I’m a huge Joss Whedon fan. But as much as I admire the series, re-watching Season 1 of Buffy the Vampire Slayer, I’m struck by the wildly disparate quality from episode to episode. As a whole, the twelve installments are certainly lovable, yet marred by spans of such forgettable mediocrity, I feel lucky I started with the series during its syndication run, watching Seasons 5, 6 and 7 first. Otherwise, I might never have survived Season 1.
That said, what’s neat is to witness the series molting from erratic, adolescent amateur to self-assured and cultured pro. That transformation takes place during Season 1, ep. 12, the season finale. Specifically, the intro segment of the episode contains the moment when the series hits it’s stride. Buffy is attacked in the cemetery by the latest vampire. The camera point of view is traditional monster-horror pic, with a closeup of the vampire’s sadistic grin: he enjoys Buffy’s fear as he moves in for the kill. But the rhythm of the editing is all camp. As the camera pans behind her, Buffy produces a sharp wooden stake she had concealed beneath her jacket. It’s an iconic image of table-turning reversal, a la the poster art for I Spit on Your Grave (compare screen cap of Buffy, above).
Thusly, Buffy flips the helpless-bimbo trope on its ear. The narrative mood shifts radically from comedic-camp to slasher-horror, a la Friday the 13th. Only it’s Buffy in the role of Jason. Next image, a closeup of the vampire’s sadistic glee replaced by the frowning fear of mortality. As Buffy sets upon the vampire, the action is filmed in a thrilling, Bourne-identity style, close-in combat realism. Buffy charges, overwhelming the vampire’s strength with three massively powerful strokes. She dusts the vamp in a rhythmic, athletic grace. And one feels the series has turned the corner.
Even this show’s biggest fans would have to admit that, up to this point, Season 1 comes off as uneven at best. Whedon’s biggest and most legitimate excuse? He signed on to the WB lineup with Buffy as a mid-season replacement series; this meant he had to produce Season 1 in its entirety, without the benefit of audience feedback. In other words, Whedon and company had to work in the dark, as it were, not airing episodes as they were completed, not knowing what worked and what didn’t, unable to recalibrate between episodes.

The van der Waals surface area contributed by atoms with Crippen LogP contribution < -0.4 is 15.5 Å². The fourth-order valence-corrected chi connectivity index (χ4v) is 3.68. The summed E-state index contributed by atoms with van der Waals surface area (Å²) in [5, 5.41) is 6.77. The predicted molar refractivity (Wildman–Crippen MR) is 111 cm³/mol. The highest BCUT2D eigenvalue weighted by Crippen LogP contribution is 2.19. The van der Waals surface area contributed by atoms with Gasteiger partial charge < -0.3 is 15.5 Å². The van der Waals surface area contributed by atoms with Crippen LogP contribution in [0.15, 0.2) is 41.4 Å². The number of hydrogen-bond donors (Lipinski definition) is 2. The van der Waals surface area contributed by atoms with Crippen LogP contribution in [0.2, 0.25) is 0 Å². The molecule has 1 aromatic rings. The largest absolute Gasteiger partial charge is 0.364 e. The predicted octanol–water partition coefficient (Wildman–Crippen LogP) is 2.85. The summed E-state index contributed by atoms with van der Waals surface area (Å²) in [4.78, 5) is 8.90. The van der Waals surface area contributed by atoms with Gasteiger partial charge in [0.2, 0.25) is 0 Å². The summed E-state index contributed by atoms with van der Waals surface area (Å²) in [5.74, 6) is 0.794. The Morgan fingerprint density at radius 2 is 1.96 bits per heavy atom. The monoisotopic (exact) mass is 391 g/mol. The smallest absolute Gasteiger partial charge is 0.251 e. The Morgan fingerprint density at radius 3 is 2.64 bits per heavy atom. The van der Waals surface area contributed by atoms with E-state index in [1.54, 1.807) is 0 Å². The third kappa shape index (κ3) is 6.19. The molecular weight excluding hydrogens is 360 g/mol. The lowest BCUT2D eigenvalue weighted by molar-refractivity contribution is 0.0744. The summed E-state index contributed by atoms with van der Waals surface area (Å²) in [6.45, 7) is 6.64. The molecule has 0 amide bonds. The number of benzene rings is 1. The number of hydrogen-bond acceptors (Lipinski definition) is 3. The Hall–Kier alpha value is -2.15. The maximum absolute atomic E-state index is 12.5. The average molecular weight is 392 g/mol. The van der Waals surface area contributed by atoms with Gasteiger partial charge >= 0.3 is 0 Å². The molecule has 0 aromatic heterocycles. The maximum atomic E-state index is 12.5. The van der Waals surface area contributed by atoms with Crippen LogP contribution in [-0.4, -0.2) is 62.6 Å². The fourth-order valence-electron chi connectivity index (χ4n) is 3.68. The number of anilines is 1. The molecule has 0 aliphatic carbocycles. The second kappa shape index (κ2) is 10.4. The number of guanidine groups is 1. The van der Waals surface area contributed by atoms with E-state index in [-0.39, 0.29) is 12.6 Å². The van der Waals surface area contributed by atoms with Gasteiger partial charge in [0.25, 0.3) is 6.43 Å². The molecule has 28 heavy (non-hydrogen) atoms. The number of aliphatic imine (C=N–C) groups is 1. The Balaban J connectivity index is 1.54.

Episode 12 pulls the season together on the strength of Whedon’s story-telling chops. He writes and directs this one, getting the narrative engine firing on all cylinders. He amps up the driving force of the drama, centering it on an infallible prophecy: that if Buffy fights The Master, she will die; if she doesn’t, human civilization will end. Whedon stiffens the clout of the prophecy via the show’s two authorities on the dark arts–Giles and Angel. Giles so recognizes the certainty of the prophecy, he determines to face The Master himself, in Buffy’s place, a mission of certain suicide, thwarted only by Buffy knocking Giles unconscious. Angel, never one to shun a fight, steers clear of this one, knowing there’s no way to help the girl he loves and wanting not to witness her slaughter. News of the prophecy reduces Buffy herself to a state of denial. She begs her mother to take her on a weekend trip out of town. Denial gives way to despair, and Buffy hands herself over to die.
The episode works beautifully as a season finale, with long-running plot pots brought to a boil. Xander finally works up the courage to ask Buffy out on a date. When she turns him down, he invites Willow, instead, who turns him down, too, fed up with being his second choice. Miss Calendar emerges from the casting cocoon as an adult associate and potential love interest to Giles, defusing what potential creepy awkwardness there had gone before as Giles survived alone in a universe of teen hotties. Cordelia gets in on the season finale action, saving Willow’s life in a suspenseful sequence by wielding an anti-vampire weapon available even to a newbie: her car. In all of these, the acting feels noticeably more human, the editing more on-task. And the resulting air-tight thematics push the notion of being “the chosen one” to the realms of inexorable tragedy.